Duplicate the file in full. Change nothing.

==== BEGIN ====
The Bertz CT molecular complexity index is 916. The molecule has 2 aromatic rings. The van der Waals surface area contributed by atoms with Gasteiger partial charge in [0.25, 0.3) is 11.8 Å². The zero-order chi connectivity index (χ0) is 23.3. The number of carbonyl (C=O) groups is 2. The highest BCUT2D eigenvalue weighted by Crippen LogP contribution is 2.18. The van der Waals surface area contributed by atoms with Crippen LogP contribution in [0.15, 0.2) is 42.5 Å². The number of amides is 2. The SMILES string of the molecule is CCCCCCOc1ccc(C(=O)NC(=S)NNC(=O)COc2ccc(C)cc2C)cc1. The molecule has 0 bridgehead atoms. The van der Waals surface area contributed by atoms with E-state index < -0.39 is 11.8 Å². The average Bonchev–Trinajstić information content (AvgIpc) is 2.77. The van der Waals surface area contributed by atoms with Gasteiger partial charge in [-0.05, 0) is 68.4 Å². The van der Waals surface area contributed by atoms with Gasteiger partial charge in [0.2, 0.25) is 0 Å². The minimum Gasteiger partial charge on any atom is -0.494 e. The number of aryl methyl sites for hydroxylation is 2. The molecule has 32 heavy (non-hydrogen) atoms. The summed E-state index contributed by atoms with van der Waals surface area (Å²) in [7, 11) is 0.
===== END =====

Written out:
The Bertz CT molecular complexity index is 916. The molecule has 2 aromatic rings. The van der Waals surface area contributed by atoms with Gasteiger partial charge in [0.25, 0.3) is 11.8 Å². The zero-order chi connectivity index (χ0) is 23.3. The number of carbonyl (C=O) groups is 2. The highest BCUT2D eigenvalue weighted by Crippen LogP contribution is 2.18. The van der Waals surface area contributed by atoms with Crippen LogP contribution in [0.15, 0.2) is 42.5 Å². The number of amides is 2. The SMILES string of the molecule is CCCCCCOc1ccc(C(=O)NC(=S)NNC(=O)COc2ccc(C)cc2C)cc1. The molecule has 0 bridgehead atoms. The van der Waals surface area contributed by atoms with E-state index < -0.39 is 11.8 Å². The average Bonchev–Trinajstić information content (AvgIpc) is 2.77. The van der Waals surface area contributed by atoms with Gasteiger partial charge in [-0.05, 0) is 68.4 Å². The van der Waals surface area contributed by atoms with Gasteiger partial charge in [0.2, 0.25) is 0 Å². The minimum Gasteiger partial charge on any atom is -0.494 e. The number of aryl methyl sites for hydroxylation is 2. The molecule has 32 heavy (non-hydrogen) atoms. The summed E-state index contributed by atoms with van der Waals surface area (Å²) in [7, 11) is 0.